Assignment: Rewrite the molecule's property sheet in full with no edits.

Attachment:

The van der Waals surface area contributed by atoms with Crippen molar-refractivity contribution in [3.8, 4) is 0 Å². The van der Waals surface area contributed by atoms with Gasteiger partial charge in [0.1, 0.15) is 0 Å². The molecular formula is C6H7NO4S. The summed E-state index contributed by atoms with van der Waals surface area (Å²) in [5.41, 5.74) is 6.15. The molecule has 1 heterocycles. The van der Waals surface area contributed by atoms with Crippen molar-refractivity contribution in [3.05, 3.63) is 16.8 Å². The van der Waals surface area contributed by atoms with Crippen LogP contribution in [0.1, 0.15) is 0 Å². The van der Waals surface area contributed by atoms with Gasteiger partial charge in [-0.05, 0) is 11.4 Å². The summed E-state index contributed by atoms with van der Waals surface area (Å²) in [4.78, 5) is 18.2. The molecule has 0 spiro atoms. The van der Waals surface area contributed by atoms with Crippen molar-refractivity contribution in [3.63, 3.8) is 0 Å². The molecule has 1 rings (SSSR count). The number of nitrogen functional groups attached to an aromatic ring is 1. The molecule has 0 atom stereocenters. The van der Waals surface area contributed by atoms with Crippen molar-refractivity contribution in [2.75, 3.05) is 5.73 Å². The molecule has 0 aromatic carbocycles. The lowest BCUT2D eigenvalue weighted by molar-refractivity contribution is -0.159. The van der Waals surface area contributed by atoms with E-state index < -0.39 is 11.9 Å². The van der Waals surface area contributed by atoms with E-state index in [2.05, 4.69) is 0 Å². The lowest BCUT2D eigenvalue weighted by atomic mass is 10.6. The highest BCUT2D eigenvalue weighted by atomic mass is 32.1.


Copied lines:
The van der Waals surface area contributed by atoms with Crippen molar-refractivity contribution in [3.8, 4) is 0 Å². The van der Waals surface area contributed by atoms with Gasteiger partial charge in [0.1, 0.15) is 0 Å². The molecular formula is C6H7NO4S. The summed E-state index contributed by atoms with van der Waals surface area (Å²) in [5.41, 5.74) is 6.15. The molecule has 1 heterocycles. The van der Waals surface area contributed by atoms with Crippen molar-refractivity contribution in [3.05, 3.63) is 16.8 Å². The van der Waals surface area contributed by atoms with Crippen LogP contribution in [0.1, 0.15) is 0 Å². The van der Waals surface area contributed by atoms with Gasteiger partial charge in [-0.05, 0) is 11.4 Å². The summed E-state index contributed by atoms with van der Waals surface area (Å²) in [4.78, 5) is 18.2. The molecule has 0 spiro atoms. The van der Waals surface area contributed by atoms with Crippen molar-refractivity contribution in [3.63, 3.8) is 0 Å². The molecule has 1 rings (SSSR count). The number of nitrogen functional groups attached to an aromatic ring is 1. The molecule has 0 atom stereocenters. The van der Waals surface area contributed by atoms with Crippen molar-refractivity contribution in [2.75, 3.05) is 5.73 Å². The molecule has 0 aromatic carbocycles. The lowest BCUT2D eigenvalue weighted by molar-refractivity contribution is -0.159. The van der Waals surface area contributed by atoms with E-state index < -0.39 is 11.9 Å². The van der Waals surface area contributed by atoms with E-state index in [2.05, 4.69) is 0 Å². The lowest BCUT2D eigenvalue weighted by atomic mass is 10.6. The highest BCUT2D eigenvalue weighted by atomic mass is 32.1.